- Pride. Being joined by new physicians or another group may be experienced as an affirmation that the practice is respected, admired, and an excellent place to be.
- Security. The external environment is full of threats. Members of the group may feel that there is greater strength and security in greater numbers. More leverage in dealing with insurers drives up overall costs and contributes to the national cost spiral, but from within the group it looks like a good thing.
- Alienation. Many physicians join group practices hoping to be able to practice medicine without having to fret over the business elements of the profession. What interests them is seeing patients. What turns them off is their leaders' preoccupation with growth and excitement about it. They may feel like the older sibling when a new baby comes along - "have you stopped caring about me?"
- Fear. Especially when a small group becomes larger, it may feel like the loss of a golden age. This is a common phenomenon in organizational development and not distinctive to medicine. The feeling is - "why can't we stay as we are - things are great right now?"
- Opportunity. Sometimes growth creates new professional opportunities for members of the group. I experienced this in 1975. I was practicing contentedly at Harvard Community Health Plan when the group developed a new practice site in the town where I lived. I was asked if I was interested in leading the new site. My first answer was "no." But when I thought about the challenge of building a practice that would directly serve my own community I changed my mind.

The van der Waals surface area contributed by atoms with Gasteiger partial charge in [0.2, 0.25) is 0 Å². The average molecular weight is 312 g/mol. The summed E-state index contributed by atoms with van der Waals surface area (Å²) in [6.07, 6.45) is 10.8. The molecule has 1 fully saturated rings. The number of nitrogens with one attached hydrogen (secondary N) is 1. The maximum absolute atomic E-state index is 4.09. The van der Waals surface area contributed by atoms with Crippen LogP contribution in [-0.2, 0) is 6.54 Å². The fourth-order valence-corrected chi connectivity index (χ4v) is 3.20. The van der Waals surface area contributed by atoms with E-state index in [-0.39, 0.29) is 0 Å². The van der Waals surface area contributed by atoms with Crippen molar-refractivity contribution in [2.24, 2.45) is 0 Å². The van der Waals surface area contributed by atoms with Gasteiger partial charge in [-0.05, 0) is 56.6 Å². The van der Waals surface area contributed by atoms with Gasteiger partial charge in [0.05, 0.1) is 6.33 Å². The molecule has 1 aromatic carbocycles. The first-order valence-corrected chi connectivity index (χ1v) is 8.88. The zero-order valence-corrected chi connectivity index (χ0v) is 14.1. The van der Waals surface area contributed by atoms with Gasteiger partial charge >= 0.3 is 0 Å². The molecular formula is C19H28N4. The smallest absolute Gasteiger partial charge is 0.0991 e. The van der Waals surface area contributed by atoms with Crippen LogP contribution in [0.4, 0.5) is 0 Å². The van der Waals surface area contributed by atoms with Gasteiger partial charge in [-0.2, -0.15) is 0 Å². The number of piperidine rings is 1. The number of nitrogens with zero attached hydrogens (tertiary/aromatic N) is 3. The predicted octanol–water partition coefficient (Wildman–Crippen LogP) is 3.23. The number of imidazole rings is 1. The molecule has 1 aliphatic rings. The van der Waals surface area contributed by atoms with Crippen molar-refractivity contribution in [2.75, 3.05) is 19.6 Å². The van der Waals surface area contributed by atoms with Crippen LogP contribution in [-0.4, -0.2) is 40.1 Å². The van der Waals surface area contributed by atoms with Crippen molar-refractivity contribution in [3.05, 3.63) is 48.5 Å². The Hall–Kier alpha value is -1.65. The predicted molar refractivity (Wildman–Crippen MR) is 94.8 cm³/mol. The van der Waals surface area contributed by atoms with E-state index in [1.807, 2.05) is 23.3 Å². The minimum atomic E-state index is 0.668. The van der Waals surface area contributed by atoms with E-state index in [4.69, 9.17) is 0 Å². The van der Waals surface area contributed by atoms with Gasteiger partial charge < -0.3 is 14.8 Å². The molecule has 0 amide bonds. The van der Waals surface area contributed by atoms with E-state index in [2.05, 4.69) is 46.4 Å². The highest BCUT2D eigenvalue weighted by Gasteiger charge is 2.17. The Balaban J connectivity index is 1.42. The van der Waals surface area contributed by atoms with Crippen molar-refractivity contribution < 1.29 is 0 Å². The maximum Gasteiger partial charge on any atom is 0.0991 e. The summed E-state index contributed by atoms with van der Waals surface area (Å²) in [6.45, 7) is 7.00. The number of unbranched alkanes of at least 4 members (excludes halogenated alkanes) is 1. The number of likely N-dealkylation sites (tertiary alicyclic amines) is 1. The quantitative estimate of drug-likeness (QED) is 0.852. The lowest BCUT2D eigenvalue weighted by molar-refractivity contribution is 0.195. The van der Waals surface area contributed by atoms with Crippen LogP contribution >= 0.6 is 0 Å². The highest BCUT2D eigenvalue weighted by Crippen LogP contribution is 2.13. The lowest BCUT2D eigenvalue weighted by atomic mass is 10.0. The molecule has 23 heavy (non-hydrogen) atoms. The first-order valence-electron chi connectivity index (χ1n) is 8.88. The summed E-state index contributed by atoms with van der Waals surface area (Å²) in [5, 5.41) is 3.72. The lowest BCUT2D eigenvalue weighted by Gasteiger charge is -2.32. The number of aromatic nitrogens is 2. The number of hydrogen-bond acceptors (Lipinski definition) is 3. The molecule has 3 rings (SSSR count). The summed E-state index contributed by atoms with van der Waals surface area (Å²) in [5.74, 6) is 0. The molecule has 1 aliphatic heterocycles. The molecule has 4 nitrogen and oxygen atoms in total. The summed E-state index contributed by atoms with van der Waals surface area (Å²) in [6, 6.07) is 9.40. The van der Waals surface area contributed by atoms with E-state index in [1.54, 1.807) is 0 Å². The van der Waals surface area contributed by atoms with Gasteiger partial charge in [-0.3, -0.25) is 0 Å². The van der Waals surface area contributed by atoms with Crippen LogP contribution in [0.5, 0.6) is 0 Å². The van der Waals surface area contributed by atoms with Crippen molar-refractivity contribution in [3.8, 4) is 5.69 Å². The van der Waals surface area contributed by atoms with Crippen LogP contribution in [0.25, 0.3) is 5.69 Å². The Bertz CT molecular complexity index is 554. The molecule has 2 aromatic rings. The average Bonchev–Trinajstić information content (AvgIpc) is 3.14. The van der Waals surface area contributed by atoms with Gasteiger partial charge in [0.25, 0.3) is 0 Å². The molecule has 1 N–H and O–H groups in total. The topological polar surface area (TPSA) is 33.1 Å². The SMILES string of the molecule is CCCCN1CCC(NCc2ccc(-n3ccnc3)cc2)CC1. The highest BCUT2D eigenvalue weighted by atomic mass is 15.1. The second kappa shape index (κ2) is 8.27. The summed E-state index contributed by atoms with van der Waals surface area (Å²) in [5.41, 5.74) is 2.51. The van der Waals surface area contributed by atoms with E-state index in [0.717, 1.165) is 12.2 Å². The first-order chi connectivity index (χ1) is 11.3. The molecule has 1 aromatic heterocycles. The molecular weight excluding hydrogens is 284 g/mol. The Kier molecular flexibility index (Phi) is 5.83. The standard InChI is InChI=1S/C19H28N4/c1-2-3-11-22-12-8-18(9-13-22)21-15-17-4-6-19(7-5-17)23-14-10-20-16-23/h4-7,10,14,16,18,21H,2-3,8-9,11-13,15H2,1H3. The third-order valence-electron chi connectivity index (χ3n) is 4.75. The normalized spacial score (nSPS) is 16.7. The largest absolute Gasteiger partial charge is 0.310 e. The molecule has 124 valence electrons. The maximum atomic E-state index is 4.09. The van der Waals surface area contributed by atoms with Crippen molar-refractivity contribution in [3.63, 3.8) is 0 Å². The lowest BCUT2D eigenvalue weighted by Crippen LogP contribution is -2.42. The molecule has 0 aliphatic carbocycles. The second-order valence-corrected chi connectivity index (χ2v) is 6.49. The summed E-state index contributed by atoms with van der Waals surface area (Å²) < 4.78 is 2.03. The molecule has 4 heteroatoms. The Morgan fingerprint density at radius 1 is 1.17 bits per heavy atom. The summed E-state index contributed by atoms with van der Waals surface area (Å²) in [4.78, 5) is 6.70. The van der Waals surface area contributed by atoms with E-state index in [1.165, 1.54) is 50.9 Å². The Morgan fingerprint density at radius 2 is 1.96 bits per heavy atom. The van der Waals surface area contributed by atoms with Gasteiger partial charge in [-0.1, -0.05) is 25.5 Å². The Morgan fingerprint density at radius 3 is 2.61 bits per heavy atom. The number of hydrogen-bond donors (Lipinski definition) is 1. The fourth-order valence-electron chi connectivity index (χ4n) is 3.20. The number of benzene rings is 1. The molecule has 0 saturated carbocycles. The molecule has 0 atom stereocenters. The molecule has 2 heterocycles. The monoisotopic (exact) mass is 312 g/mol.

- Learning. Growth is a significant change for organizations, and change creates the potential for learning. In the 1970s at Harvard Community Health Plan we argued about whether we needed to grow. For many of us, myself included, these discussions increased our "economic literacy" about what the U.S. commitment to a "competitive medical marketplace" meant. And developing a new practice site led us to make visits to each other to refine our understanding of local "best practices."
In ethical medicine, the guiding principle is to learn from each other and disseminate best practices. In competitive capitalism, the guiding principle is to hoard our good ideas to gain market strength. In the era of insurance company-led managed care, insurers followed the second path. Criteria for defining "medical necessity" were treated as proprietary business secrets. This was standard business practice, but a gross violation of health care ethics. It contributed to the backlash against managed care.
If ACOs take that route they won't deliver on their promise and the public won't - and shouldn't - trust them. The right ethical configuration for healthcare is as a "learning healthcare system," with free and open communication among clinicians and between clinicians and patients. It would be a tragedy for the ACO movement not to reach its potential.